This sub-order includes certain curious fishes, of which the only living forms are the Chimaeridae. The notochord is persistent; but the neural arches and transverse processes are cartilaginous. The jaws are bony, and are covered by broad plates representing the teeth. The exoskeleton consists of placoid granules. The first ray of the anterior dorsal fin is in the form of a powerful defensive spine, like the "ichthyodorulites" of many fossil fishes. The ventral fins are abdominal, and the tail is heterocercal. There is only a single external gill-aperture, covered with a gill-cover and branchiostegal membrane; but only a small portion of the borders of the branchial laminae is free. The mouth is placed at the extremity of the head.
The best-known living representative of the sub-order is the Chimaera monstrosa (fig. 269, B), commonly known as the "king of the Herrings."
Fig. 269. - A, Spinax acanthias, one of the Dog-fishes. B, Chimaera monstrosa. C, Tail-spine of an Eagle-ray (Myliobatis).
In Chimaera there is only one apparent gill-slit, but the gills really adhere to the integument by a large portion of their borders, and there are consequently five holes communicating with the gill-slit. A rudimentary operculum is present, covered by the skin. In the closely-allied Callorhynchus from the South Seas, there is a large fleshy appendage at the end of the snout. In the Secondary and Tertiary Rocks are found several fossil forms, constituting the genera Edaphodus, Elasmodus, and Ischiodus.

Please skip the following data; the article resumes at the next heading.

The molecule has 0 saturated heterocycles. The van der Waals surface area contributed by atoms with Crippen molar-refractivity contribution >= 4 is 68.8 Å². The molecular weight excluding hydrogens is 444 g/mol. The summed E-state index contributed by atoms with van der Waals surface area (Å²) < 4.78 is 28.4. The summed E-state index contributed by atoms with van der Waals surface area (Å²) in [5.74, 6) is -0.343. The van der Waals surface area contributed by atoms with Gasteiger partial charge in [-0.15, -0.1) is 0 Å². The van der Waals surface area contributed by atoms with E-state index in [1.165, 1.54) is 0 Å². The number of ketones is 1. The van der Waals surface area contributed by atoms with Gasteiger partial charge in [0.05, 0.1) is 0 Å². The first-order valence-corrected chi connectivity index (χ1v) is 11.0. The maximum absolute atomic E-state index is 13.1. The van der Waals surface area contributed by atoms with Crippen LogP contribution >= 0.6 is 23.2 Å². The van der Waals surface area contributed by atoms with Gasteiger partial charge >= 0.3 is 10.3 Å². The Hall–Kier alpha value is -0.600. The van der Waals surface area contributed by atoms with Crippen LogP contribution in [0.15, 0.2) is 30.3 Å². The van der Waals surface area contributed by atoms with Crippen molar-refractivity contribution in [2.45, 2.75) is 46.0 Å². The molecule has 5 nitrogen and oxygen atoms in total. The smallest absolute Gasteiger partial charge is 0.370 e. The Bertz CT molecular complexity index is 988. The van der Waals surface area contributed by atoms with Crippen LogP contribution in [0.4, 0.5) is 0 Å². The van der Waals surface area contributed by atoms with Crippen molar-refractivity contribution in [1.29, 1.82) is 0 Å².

This sub-order is of considerably greater importance, as it includes the well-known Sharks and Rays. The vertebral centra are usually more or less ossified, and even when quite cartilaginous, the centra are marked out by distinct rings. The skull is in the form of a cartilaginous capsule, without distinct cranial bones. The mouth is transverse, and is placed on the under surface of the head (fig. 268, A). The exoskeleton consists of placoid granules, tubercles, or spines. The branchial sacs open externally by as many distinct apertures as there are sacs, and there is no operculum. A pair of tubes proceed from the pharnyx to open on the upper surface of the head by two apertures, which are termed "spiracles," and which are sometimes regarded as the homologues of the Eustachian tube and external meatus audi-torius (Wyman). By means of these water can be admitted to the pharnyx, and thence to the gills.